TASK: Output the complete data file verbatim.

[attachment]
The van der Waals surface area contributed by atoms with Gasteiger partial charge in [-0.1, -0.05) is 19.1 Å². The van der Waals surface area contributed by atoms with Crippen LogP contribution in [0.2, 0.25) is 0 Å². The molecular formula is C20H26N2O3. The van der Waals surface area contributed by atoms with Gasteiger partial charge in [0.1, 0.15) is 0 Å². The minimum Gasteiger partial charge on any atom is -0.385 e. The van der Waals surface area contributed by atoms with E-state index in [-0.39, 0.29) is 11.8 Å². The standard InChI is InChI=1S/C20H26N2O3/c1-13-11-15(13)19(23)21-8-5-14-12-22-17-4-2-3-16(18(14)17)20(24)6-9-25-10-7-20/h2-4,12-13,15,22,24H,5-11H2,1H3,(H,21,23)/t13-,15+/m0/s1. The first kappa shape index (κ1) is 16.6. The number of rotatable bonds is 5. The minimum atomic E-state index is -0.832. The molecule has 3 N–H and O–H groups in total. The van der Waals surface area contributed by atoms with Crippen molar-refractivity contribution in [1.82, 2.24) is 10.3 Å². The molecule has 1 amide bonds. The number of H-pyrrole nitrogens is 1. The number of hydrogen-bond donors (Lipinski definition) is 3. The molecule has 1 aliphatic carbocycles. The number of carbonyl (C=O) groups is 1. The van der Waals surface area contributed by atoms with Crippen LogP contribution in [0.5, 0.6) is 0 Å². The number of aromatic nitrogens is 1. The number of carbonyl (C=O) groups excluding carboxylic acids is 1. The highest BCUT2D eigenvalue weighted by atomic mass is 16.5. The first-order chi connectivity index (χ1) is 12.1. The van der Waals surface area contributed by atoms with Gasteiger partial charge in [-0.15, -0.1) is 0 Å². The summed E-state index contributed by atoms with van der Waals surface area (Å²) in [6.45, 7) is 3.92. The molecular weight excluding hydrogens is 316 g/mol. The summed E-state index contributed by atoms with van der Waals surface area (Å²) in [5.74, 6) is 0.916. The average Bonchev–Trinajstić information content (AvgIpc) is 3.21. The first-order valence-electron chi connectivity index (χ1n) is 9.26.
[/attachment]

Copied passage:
The van der Waals surface area contributed by atoms with Gasteiger partial charge in [-0.1, -0.05) is 19.1 Å². The van der Waals surface area contributed by atoms with Crippen LogP contribution in [0.2, 0.25) is 0 Å². The molecular formula is C20H26N2O3. The van der Waals surface area contributed by atoms with Gasteiger partial charge in [0.1, 0.15) is 0 Å². The minimum Gasteiger partial charge on any atom is -0.385 e. The van der Waals surface area contributed by atoms with E-state index in [-0.39, 0.29) is 11.8 Å². The standard InChI is InChI=1S/C20H26N2O3/c1-13-11-15(13)19(23)21-8-5-14-12-22-17-4-2-3-16(18(14)17)20(24)6-9-25-10-7-20/h2-4,12-13,15,22,24H,5-11H2,1H3,(H,21,23)/t13-,15+/m0/s1. The first kappa shape index (κ1) is 16.6. The number of rotatable bonds is 5. The minimum atomic E-state index is -0.832. The molecule has 3 N–H and O–H groups in total. The van der Waals surface area contributed by atoms with Crippen molar-refractivity contribution in [1.82, 2.24) is 10.3 Å². The molecule has 1 amide bonds. The number of H-pyrrole nitrogens is 1. The number of hydrogen-bond donors (Lipinski definition) is 3. The molecule has 1 aliphatic carbocycles. The number of carbonyl (C=O) groups is 1. The van der Waals surface area contributed by atoms with Crippen LogP contribution in [0.5, 0.6) is 0 Å². The number of aromatic nitrogens is 1. The number of carbonyl (C=O) groups excluding carboxylic acids is 1. The highest BCUT2D eigenvalue weighted by atomic mass is 16.5. The first-order chi connectivity index (χ1) is 12.1. The van der Waals surface area contributed by atoms with Gasteiger partial charge in [-0.15, -0.1) is 0 Å². The summed E-state index contributed by atoms with van der Waals surface area (Å²) in [6.45, 7) is 3.92. The molecular weight excluding hydrogens is 316 g/mol. The summed E-state index contributed by atoms with van der Waals surface area (Å²) in [5.74, 6) is 0.916. The average Bonchev–Trinajstić information content (AvgIpc) is 3.21. The first-order valence-electron chi connectivity index (χ1n) is 9.26.